Why a Rodeo Park?

What makes this part of God's green earth so special?

For me it's the warm, friendly, caring people, the beauty of the land, the reverence for the past, the delight of the Western culture, the concern for the environment, the incredible weather, and the drama and double rainbows of the monsoon season to say nothing of the fabulous sunsets.

It certainly isn't the county supervisors' plan to construct three huge administration buildings and a 1500 car parking lot on the former Yavapai fairgrounds at the corner of Gail Gardner Way and Fair Street in Prescott.

My first objection to the plan is that it will irreversibly destroy the small town charm of Prescott. Once it's gone, it's gone forever. And it's unnecessary. The City of Prescott has hundreds of acres of land in Pioneer Park, just off Pioneer Parkway, that could be traded to the county in exchange for the fairground land. Ten years ago, the county was prepared to do just that and the city turned the offer down. It's not too late. The city council and the mayor should act now and give the county land in Pioner Park for construction of county administration buildings in exchange for the old Yavapai fairgrounds land.

My second objection is that millions of tax dollars will be spent in widening Gail Gardrer Way and Fair Street.

The Rodeo Park Committee is fully aware that county administration buildings need to be constructed. Our position is that the buildings should be located where thay would be most accessible to county workers and those who have county business to attend to without tampering with the architectural integrity of Prescott.

Another reason, if more are needed, is that for 500 years from approximately 800 to 1300 A.D. the fairground land was a cultural dwelling for the Prehistoric Prescott Indians. Before the present rodeo stadium was constructed in 1964, at the insistence of Ms. Sharlot Hall, an archeological dig was conducted and two priceless ceremonial ram's heads were unearthed. Because of the rarity and amazing condition of the heads, the Smithsonian Institute has repeatedly expressed an interest in acquiring them fron the Smoki Museum here in Prescott. If an archeological dig is properly conducted, in all probability more clues would be unearthed to explain the disappearance of this culture. Such information would be vital to us all, helping to illuminate the migration of man in the Americas.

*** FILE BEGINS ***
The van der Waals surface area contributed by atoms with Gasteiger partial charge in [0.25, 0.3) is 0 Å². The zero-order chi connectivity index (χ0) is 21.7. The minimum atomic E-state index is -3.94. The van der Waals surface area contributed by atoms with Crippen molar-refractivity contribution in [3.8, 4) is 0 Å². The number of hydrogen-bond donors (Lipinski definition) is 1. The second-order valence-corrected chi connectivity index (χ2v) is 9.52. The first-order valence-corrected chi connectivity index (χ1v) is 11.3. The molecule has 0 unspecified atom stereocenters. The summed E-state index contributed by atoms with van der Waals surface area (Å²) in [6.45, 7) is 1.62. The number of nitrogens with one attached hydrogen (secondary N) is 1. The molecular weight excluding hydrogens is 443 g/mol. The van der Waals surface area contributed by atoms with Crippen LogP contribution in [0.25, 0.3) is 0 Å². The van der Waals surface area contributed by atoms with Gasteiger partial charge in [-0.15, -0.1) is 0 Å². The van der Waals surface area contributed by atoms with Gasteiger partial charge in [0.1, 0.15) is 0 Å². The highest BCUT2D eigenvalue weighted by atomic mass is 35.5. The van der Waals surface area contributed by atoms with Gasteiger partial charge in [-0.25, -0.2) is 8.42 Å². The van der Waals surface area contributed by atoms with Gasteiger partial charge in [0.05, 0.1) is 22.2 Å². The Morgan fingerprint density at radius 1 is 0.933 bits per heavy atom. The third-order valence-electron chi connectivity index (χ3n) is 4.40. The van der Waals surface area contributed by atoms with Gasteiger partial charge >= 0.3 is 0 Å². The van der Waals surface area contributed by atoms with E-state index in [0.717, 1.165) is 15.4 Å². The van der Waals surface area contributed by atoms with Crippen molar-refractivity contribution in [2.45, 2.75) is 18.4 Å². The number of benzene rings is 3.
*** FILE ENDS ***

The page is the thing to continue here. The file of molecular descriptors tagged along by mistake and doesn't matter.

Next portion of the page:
What do we mean by a PARK FOR EVERYONE IN EVERYONE'S HOMETOWN? What our committee envisions is a multi-purpose use recreational area beautifully landscaped with trees and flowers indigenous to the high desert country, walking paths, and outdoor swimming pool, a skateboard area and an amphitheater that could be used year round for concerts, theater productions and athletic events, making the Park partially self-supporting. And, of course, like the new inner-city park in Phoenix, a park in the heart of Prescott would be eligible for state and federal grants.

A rodeo park would be a place where children could play safely, where people of ALL AGES would gather to enjoy games of strength and skill, listen to music, walk among trees and flowers, or simply sit and gaze toward the distant hills, watch the sun coming up and going down, enjoy the changing seasons, and study the heavens as rain and snow falls upon the earth.

A rodeo park dedicated to all who sacrificed their lives for peace, liberty, and justice will stand forever as a testament by the people of Prescott of their support of the inalienable right of all to religious and racial tolerance. The park would be a place where ALL PEOPLE would come together in peace and harmony now and for ALL TIME. As recent events have proven, "We must," as Martin Luther King said, "learn to live as brothers or we shall perish together as fools."

Please join us in making this dream a reality. Future generations will thank you for preserving the small town ambience of a very special community, for keeping unnecessary traffic out of the heart of the city, and for enriching the cultural and recreational opportunities for all its citizens.

To get involved, contact:

Eileen M. Holleran, Chair
Prescott Rodeo Park Committee

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